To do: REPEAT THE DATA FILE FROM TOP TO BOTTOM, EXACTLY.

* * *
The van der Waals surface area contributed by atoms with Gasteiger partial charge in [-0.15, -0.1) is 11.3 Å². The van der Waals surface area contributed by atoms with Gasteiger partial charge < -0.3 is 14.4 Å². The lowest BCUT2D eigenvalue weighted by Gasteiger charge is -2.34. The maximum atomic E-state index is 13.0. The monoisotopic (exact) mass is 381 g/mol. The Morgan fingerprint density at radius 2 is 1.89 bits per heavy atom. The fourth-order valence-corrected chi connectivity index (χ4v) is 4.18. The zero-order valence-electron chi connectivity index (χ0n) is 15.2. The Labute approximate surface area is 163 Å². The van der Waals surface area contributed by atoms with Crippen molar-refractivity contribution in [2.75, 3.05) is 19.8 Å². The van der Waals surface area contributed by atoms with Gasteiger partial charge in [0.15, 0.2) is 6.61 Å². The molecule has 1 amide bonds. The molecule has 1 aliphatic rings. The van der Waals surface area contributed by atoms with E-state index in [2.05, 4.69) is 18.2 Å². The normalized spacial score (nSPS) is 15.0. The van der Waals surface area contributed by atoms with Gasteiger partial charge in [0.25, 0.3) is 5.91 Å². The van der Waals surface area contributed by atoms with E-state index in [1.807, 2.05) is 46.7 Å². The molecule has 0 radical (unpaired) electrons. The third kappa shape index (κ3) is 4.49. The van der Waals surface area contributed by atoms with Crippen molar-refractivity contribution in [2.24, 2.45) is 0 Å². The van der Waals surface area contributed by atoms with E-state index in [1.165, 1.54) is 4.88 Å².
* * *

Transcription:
The van der Waals surface area contributed by atoms with Gasteiger partial charge in [-0.15, -0.1) is 11.3 Å². The van der Waals surface area contributed by atoms with Gasteiger partial charge < -0.3 is 14.4 Å². The lowest BCUT2D eigenvalue weighted by Gasteiger charge is -2.34. The maximum atomic E-state index is 13.0. The monoisotopic (exact) mass is 381 g/mol. The Morgan fingerprint density at radius 2 is 1.89 bits per heavy atom. The fourth-order valence-corrected chi connectivity index (χ4v) is 4.18. The zero-order valence-electron chi connectivity index (χ0n) is 15.2. The Labute approximate surface area is 163 Å². The van der Waals surface area contributed by atoms with Crippen molar-refractivity contribution in [2.75, 3.05) is 19.8 Å². The van der Waals surface area contributed by atoms with Gasteiger partial charge in [0.15, 0.2) is 6.61 Å². The molecule has 1 amide bonds. The molecule has 1 aliphatic rings. The van der Waals surface area contributed by atoms with E-state index in [2.05, 4.69) is 18.2 Å². The normalized spacial score (nSPS) is 15.0. The van der Waals surface area contributed by atoms with Gasteiger partial charge in [0.25, 0.3) is 5.91 Å². The van der Waals surface area contributed by atoms with E-state index in [1.807, 2.05) is 46.7 Å². The molecule has 0 radical (unpaired) electrons. The third kappa shape index (κ3) is 4.49. The van der Waals surface area contributed by atoms with Crippen molar-refractivity contribution in [2.24, 2.45) is 0 Å². The van der Waals surface area contributed by atoms with E-state index in [1.165, 1.54) is 4.88 Å².